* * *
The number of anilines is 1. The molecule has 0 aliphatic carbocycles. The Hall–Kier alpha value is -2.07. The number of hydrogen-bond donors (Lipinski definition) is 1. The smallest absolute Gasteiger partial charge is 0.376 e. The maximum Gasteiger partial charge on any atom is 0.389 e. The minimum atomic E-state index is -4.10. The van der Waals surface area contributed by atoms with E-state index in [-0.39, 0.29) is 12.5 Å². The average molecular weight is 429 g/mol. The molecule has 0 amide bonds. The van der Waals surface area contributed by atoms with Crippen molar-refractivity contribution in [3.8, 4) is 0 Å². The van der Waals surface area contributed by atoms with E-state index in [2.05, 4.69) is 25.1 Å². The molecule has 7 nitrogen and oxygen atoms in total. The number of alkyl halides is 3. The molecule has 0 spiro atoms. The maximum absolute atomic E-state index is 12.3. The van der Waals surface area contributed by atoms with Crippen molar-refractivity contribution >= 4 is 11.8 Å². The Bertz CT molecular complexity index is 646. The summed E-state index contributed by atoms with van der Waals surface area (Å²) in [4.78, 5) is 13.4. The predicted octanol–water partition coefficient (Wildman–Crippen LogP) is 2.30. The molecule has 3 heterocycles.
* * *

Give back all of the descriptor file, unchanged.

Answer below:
The number of anilines is 1. The molecule has 0 aliphatic carbocycles. The Hall–Kier alpha value is -2.07. The number of hydrogen-bond donors (Lipinski definition) is 1. The smallest absolute Gasteiger partial charge is 0.376 e. The maximum Gasteiger partial charge on any atom is 0.389 e. The minimum atomic E-state index is -4.10. The van der Waals surface area contributed by atoms with E-state index in [-0.39, 0.29) is 12.5 Å². The average molecular weight is 429 g/mol. The molecule has 0 amide bonds. The van der Waals surface area contributed by atoms with Crippen molar-refractivity contribution in [3.8, 4) is 0 Å². The van der Waals surface area contributed by atoms with E-state index in [2.05, 4.69) is 25.1 Å². The molecule has 7 nitrogen and oxygen atoms in total. The number of alkyl halides is 3. The molecule has 0 spiro atoms. The maximum absolute atomic E-state index is 12.3. The van der Waals surface area contributed by atoms with Crippen molar-refractivity contribution >= 4 is 11.8 Å². The Bertz CT molecular complexity index is 646. The summed E-state index contributed by atoms with van der Waals surface area (Å²) in [4.78, 5) is 13.4. The predicted octanol–water partition coefficient (Wildman–Crippen LogP) is 2.30. The molecule has 3 heterocycles.